Advanced

Food waste minimization from a life-cycle perspective

Bernstad, Anna LU and Andersson, T. (2015) In Journal of Environmental Management 147. p.219-226
Abstract
This article investigates potentials and environmental impacts related to household food waste minimization, based on a case study in Southern Sweden. In the study, the amount of avoidable and unavoidable food waste currently being disposed of by households was assessed through waste composition analyses and the different types of avoidable food waste were classified. Currently, both avoidable and unavoidable food waste is either incinerated or treated through anaerobic digestion. A hypothetical scenario with no generation of avoidable food waste and either anaerobic digestion or incineration of unavoidable food waste was compared to the current situation using the life-cycle assessment method, limited to analysis of global warming... (More)
This article investigates potentials and environmental impacts related to household food waste minimization, based on a case study in Southern Sweden. In the study, the amount of avoidable and unavoidable food waste currently being disposed of by households was assessed through waste composition analyses and the different types of avoidable food waste were classified. Currently, both avoidable and unavoidable food waste is either incinerated or treated through anaerobic digestion. A hypothetical scenario with no generation of avoidable food waste and either anaerobic digestion or incineration of unavoidable food waste was compared to the current situation using the life-cycle assessment method, limited to analysis of global warming potential (GWP). The results from the waste composition analyses indicate that an average of 35% of household food waste is avoidable. Minimization of this waste could result in reduction of greenhouse gas emissions of 800-1400 kg/tonne of avoidable food waste. Thus, a minimization strategy would result in increased avoidance of GWP compared to the current situation. The study clearly shows that although modern alternatives for food waste treatment can result in avoidance of GWP through nutrient and energy recovery, food waste prevention yields far greater benefits for GWP compared to both incineration and anaerobic digestion. (C) 2014 Elsevier Ltd. All rights reserved. (Less)
Please use this url to cite or link to this publication:
author
organization
publishing date
type
Contribution to journal
publication status
published
subject
keywords
Waste minimization, Waste reduction, Household waste, Food waste, Life-cycle assessment, Carbon footprint
in
Journal of Environmental Management
volume
147
pages
219 - 226
publisher
Academic Press
external identifiers
  • wos:000344423500022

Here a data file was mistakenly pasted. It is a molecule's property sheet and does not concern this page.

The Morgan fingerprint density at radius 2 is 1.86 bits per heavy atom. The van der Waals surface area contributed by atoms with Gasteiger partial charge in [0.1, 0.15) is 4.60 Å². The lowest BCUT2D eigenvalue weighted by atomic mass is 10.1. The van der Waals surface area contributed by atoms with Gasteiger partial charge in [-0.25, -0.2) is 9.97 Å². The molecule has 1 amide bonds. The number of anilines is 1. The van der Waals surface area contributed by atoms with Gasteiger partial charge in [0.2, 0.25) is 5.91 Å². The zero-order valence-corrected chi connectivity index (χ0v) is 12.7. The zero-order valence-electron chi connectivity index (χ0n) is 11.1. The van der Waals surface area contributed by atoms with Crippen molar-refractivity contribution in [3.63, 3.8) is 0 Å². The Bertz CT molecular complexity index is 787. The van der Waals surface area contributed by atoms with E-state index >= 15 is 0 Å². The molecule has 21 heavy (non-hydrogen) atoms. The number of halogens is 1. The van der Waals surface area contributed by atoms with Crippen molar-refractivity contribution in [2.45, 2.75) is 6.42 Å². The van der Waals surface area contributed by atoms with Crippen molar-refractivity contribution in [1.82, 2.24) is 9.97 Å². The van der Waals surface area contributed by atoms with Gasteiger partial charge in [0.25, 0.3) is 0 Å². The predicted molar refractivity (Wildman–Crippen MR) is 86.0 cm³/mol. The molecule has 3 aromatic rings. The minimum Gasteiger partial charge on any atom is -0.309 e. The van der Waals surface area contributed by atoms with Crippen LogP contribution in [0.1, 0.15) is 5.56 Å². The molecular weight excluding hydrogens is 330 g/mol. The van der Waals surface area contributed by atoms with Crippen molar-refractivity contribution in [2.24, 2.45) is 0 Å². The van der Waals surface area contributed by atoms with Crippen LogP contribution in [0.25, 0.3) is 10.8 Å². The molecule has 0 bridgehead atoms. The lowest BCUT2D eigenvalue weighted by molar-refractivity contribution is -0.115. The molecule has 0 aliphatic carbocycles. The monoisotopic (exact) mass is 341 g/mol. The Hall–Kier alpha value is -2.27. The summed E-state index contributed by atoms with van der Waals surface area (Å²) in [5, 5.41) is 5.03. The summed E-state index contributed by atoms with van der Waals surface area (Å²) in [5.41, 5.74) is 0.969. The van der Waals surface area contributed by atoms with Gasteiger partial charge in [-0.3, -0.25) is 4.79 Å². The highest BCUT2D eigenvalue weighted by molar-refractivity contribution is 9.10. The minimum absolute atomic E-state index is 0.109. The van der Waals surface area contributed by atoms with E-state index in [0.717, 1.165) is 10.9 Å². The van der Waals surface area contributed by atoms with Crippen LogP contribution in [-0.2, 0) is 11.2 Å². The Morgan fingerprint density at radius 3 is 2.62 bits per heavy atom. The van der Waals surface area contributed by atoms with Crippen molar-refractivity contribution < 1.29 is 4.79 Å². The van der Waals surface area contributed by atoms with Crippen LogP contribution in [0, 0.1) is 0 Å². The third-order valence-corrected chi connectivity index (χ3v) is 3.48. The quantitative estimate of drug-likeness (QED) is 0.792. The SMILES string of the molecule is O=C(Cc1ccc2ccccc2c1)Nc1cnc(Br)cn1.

• pmid:25264296
  • scopus:84908335227
ISSN
0301-4797
DOI
10.1016/j.jenvman.2014.07.048
language
English
LU publication?
yes
id
b60bfb4a-157a-4752-ad50-3775bec9f2d3 (old id 4874878)
date added to LUP
2015-01-07 09:43:26
date last changed
2017-11-05 03:13:30
@article{b60bfb4a-157a-4752-ad50-3775bec9f2d3,
  abstract     = {This article investigates potentials and environmental impacts related to household food waste minimization, based on a case study in Southern Sweden. In the study, the amount of avoidable and unavoidable food waste currently being disposed of by households was assessed through waste composition analyses and the different types of avoidable food waste were classified. Currently, both avoidable and unavoidable food waste is either incinerated or treated through anaerobic digestion. A hypothetical scenario with no generation of avoidable food waste and either anaerobic digestion or incineration of unavoidable food waste was compared to the current situation using the life-cycle assessment method, limited to analysis of global warming potential (GWP). The results from the waste composition analyses indicate that an average of 35% of household food waste is avoidable. Minimization of this waste could result in reduction of greenhouse gas emissions of 800-1400 kg/tonne of avoidable food waste. Thus, a minimization strategy would result in increased avoidance of GWP compared to the current situation. The study clearly shows that although modern alternatives for food waste treatment can result in avoidance of GWP through nutrient and energy recovery, food waste prevention yields far greater benefits for GWP compared to both incineration and anaerobic digestion. (C) 2014 Elsevier Ltd. All rights reserved.},
  author       = {Bernstad, Anna and Andersson, T.},
  issn         = {0301-4797},
  keyword      = {Waste minimization,Waste reduction,Household waste,Food waste,Life-cycle assessment,Carbon footprint},
  language     = {eng},
  pages        = {219--226},
  publisher    = {Academic Press},
  series       = {Journal of Environmental Management},
  title        = {Food waste minimization from a life-cycle perspective},
  url          = {http://dx.doi.org/10.1016/j.jenvman.2014.07.048},
  volume       = {147},
  year         = {2015},
}